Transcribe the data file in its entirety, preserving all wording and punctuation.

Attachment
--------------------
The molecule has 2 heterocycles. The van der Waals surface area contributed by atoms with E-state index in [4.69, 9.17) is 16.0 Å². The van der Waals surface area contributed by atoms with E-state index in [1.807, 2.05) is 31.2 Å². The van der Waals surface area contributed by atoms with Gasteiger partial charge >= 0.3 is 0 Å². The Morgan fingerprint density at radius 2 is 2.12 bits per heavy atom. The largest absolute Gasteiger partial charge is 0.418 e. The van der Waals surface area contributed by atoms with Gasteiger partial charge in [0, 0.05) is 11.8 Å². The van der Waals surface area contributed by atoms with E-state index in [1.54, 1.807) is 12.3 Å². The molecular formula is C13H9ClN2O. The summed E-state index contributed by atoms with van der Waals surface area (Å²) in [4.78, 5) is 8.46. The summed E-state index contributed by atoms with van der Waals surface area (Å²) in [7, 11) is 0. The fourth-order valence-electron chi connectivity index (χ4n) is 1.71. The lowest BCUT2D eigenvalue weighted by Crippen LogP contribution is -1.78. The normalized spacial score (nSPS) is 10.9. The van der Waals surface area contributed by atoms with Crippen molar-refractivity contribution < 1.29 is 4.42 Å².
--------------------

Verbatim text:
The molecule has 2 heterocycles. The van der Waals surface area contributed by atoms with E-state index in [4.69, 9.17) is 16.0 Å². The van der Waals surface area contributed by atoms with E-state index in [1.807, 2.05) is 31.2 Å². The van der Waals surface area contributed by atoms with Gasteiger partial charge >= 0.3 is 0 Å². The Morgan fingerprint density at radius 2 is 2.12 bits per heavy atom. The largest absolute Gasteiger partial charge is 0.418 e. The van der Waals surface area contributed by atoms with Gasteiger partial charge in [0, 0.05) is 11.8 Å². The van der Waals surface area contributed by atoms with E-state index in [1.54, 1.807) is 12.3 Å². The molecular formula is C13H9ClN2O. The summed E-state index contributed by atoms with van der Waals surface area (Å²) in [4.78, 5) is 8.46. The summed E-state index contributed by atoms with van der Waals surface area (Å²) in [7, 11) is 0. The fourth-order valence-electron chi connectivity index (χ4n) is 1.71. The lowest BCUT2D eigenvalue weighted by Crippen LogP contribution is -1.78. The normalized spacial score (nSPS) is 10.9. The van der Waals surface area contributed by atoms with Crippen molar-refractivity contribution < 1.29 is 4.42 Å².